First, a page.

Questions should be asked about why this deprivation exists and why it appears to be systemic in nature. Covid-19 did not create that scarcity; it merely revealed existing fragility in our social structures. If these families are vulnerable, they were surely vulnerable before the pandemic: but the important question is how did they come to be so?

The answer is hard to determine. One reason for this outcome is that more and better data is needed. Families are less likely to have enough to eat if, as one panellist put it, the household food budget has to be split within a larger number of children. If, as appears to be the case, families of more than ten children are not unusual, as opposed to the average of 6-7 stated by the Institute for Jewish Policy Research (JPR) in 2015, then household expenses will increase, too. To give one example: it will be necessary to hire a 12 seater MPV on holiday to transport the family, instead of a cheaper saloon car. If data showing the true extent of need is not collected, or under-reporting is taking place, then it is likely that the result will be a significant under-provision of support for this community.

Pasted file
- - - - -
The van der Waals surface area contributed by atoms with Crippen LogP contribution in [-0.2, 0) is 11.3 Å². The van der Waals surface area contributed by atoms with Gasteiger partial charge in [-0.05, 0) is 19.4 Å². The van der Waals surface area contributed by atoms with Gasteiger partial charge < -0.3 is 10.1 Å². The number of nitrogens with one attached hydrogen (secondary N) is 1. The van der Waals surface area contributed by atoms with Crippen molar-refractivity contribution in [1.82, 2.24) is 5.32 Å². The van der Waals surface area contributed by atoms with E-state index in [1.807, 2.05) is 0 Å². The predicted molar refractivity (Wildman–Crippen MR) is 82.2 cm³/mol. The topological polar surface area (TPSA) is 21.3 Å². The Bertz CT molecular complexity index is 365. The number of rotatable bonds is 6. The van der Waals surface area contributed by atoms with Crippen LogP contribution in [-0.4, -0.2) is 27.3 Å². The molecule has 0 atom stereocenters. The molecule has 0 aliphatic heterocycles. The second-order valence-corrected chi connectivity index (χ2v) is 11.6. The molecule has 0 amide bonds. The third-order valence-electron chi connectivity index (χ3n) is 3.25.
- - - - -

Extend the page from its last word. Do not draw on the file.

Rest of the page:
The panellist Shmuel Yosef Davidsohn also highlighted the particular need to address the two-child cap on benefits, which has been speedily followed up with a Board-facilitated meeting with the Welfare Minister, Will Quince. But although more appropriate benefits would undoubtedly assist those struggling with the cost of living, large households and poor educational outcomes, it is at least equally important for haredim to foster better education and wider enterprise. The progress made by Work Avenue with programmes developing entrepreneurial skills and employability amongst haredim are worth mentioning. But if the problem is systemic, the solution must necessarily also be more comprehensive and data-driven.

Another key aspect of this challenge was evident from the interventions from Eli Spitzer. We strongly recommend the sharply worded critiques to be found in his blogs about the educational situation in the community he serves, which make a strong case for the radical improvement of standards of secular education. He criticises poor behaviours that result from ignorance about the skills needed to make a living. We disagree, however, with his heated, though unconvincing defence of the benefits of ignorance in the area of SRE. The best expertise indicates that ignorance neither protects children nor deters sexual offenders. Efforts to investigate systemic harms of the type that Eli Spitzer condemns should not be regarded as evidence of a malign external agenda.